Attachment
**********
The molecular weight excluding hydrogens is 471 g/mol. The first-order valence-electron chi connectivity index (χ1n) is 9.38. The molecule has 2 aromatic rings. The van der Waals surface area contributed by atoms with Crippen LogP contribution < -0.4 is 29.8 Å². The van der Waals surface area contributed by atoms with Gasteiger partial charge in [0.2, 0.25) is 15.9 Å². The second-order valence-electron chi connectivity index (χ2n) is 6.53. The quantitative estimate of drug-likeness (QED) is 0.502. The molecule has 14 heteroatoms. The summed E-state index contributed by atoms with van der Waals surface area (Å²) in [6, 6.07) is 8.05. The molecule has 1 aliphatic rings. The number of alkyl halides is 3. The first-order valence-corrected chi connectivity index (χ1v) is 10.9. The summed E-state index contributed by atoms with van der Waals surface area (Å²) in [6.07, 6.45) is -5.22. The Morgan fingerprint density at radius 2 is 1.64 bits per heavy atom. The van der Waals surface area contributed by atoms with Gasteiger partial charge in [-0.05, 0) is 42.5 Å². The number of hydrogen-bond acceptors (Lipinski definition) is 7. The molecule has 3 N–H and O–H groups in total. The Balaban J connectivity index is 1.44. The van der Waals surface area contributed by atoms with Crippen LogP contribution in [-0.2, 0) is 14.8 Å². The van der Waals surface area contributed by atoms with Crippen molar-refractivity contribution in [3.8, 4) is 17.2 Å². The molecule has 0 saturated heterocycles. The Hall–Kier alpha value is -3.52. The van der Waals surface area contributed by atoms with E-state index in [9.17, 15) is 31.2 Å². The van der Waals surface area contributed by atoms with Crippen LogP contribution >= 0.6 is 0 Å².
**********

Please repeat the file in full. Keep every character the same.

The molecular weight excluding hydrogens is 471 g/mol. The first-order valence-electron chi connectivity index (χ1n) is 9.38. The molecule has 2 aromatic rings. The van der Waals surface area contributed by atoms with Crippen LogP contribution < -0.4 is 29.8 Å². The van der Waals surface area contributed by atoms with Gasteiger partial charge in [0.2, 0.25) is 15.9 Å². The second-order valence-electron chi connectivity index (χ2n) is 6.53. The quantitative estimate of drug-likeness (QED) is 0.502. The molecule has 14 heteroatoms. The summed E-state index contributed by atoms with van der Waals surface area (Å²) in [6, 6.07) is 8.05. The molecule has 1 aliphatic rings. The number of alkyl halides is 3. The first-order valence-corrected chi connectivity index (χ1v) is 10.9. The summed E-state index contributed by atoms with van der Waals surface area (Å²) in [6.07, 6.45) is -5.22. The Morgan fingerprint density at radius 2 is 1.64 bits per heavy atom. The van der Waals surface area contributed by atoms with Gasteiger partial charge in [-0.05, 0) is 42.5 Å². The number of hydrogen-bond acceptors (Lipinski definition) is 7. The molecule has 3 N–H and O–H groups in total. The Balaban J connectivity index is 1.44. The van der Waals surface area contributed by atoms with Crippen LogP contribution in [-0.2, 0) is 14.8 Å². The van der Waals surface area contributed by atoms with Crippen molar-refractivity contribution in [3.8, 4) is 17.2 Å². The molecule has 0 saturated heterocycles. The Hall–Kier alpha value is -3.52. The van der Waals surface area contributed by atoms with E-state index in [9.17, 15) is 31.2 Å². The van der Waals surface area contributed by atoms with Crippen LogP contribution >= 0.6 is 0 Å².